Historically, Christians have petitioned the Lord publicly and privately for the leaders of their land. Whether we happen to agree with the political party in charge or not, we are still commanded to pray. “First of all, then, I urge that supplications, prayers, intercessions, and thanksgivings be made for all people, for kings and all who are in high positions, that we may lead a peaceful and quiet life, godly and dignified in every way” (I Timothy 2:1-2). Christians in the first century were living under the rule of Nero who was infamous for murdering Christians for sheer pleasure. While political circumstances may not be ideal in 21st century America, in no way are we close to the type of religious persecution endured by our brothers and sisters in the faith, both from an historical and from a modern global perspective . Imagine if Christians exchanged the vitriol of social media rants on political leaders for a few minutes on our knees in prayer for them? If you are not sure where to start, here are a few ideas:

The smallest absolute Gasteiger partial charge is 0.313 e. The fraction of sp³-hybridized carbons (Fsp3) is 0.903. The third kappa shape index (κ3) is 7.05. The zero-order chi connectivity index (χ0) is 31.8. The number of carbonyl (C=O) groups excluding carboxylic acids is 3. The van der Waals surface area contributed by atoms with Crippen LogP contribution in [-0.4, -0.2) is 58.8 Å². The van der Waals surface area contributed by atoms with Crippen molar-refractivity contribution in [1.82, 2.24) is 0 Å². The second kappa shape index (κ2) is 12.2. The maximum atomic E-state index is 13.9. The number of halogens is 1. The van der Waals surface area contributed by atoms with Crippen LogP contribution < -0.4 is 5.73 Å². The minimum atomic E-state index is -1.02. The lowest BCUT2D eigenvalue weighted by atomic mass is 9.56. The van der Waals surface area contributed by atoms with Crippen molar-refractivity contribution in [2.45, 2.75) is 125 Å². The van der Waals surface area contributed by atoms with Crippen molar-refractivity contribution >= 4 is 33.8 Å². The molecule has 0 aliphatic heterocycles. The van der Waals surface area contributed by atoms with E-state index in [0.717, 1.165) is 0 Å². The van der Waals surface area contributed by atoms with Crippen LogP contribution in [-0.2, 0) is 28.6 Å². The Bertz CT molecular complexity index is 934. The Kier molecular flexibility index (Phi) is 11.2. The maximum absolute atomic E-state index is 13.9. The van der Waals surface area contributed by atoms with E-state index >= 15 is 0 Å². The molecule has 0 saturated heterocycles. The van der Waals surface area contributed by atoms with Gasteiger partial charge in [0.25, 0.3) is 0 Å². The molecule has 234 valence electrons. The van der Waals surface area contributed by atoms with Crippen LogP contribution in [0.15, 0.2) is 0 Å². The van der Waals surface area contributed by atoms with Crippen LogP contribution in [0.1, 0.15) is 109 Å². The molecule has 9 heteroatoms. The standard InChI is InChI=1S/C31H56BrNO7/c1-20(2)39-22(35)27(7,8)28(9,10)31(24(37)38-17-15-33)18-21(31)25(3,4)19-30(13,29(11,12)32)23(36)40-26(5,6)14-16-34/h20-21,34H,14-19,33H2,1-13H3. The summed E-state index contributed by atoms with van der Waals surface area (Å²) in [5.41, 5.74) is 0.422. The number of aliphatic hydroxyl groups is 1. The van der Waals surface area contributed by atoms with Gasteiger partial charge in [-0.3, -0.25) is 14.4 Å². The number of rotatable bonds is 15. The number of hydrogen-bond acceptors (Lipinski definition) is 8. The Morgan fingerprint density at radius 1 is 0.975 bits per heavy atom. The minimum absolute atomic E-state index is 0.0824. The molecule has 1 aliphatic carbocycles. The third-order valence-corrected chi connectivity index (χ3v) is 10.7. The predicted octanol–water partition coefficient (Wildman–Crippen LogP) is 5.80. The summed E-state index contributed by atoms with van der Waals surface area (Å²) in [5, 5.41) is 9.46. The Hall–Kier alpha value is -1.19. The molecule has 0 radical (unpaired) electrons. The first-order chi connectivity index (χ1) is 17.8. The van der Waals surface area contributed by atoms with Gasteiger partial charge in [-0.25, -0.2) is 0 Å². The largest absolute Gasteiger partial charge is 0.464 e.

Pray for our own recognition of the sovereignty of God in all circumstances:
“The King’s heart is a stream of water in the hand of the Lord; he turns it wherever he will.” (Pv. 21:1)
Pray for the salvation of political leaders:
“…This is good, and it is pleasing in the sight of God our Savior, who desires all people to be saved and to come to the knowledge of the truth” (I Timothy 2:3-4)
Pray that political leaders would delight in the things God delights in:
“…I am the Lord who practices steadfast love, justice, and righteousness in the earth. For in these things I delight, declares the Lord” (Jeremiah 9:24)
Use a prayer guide:
The Book of Common Prayer, (1928 Edition)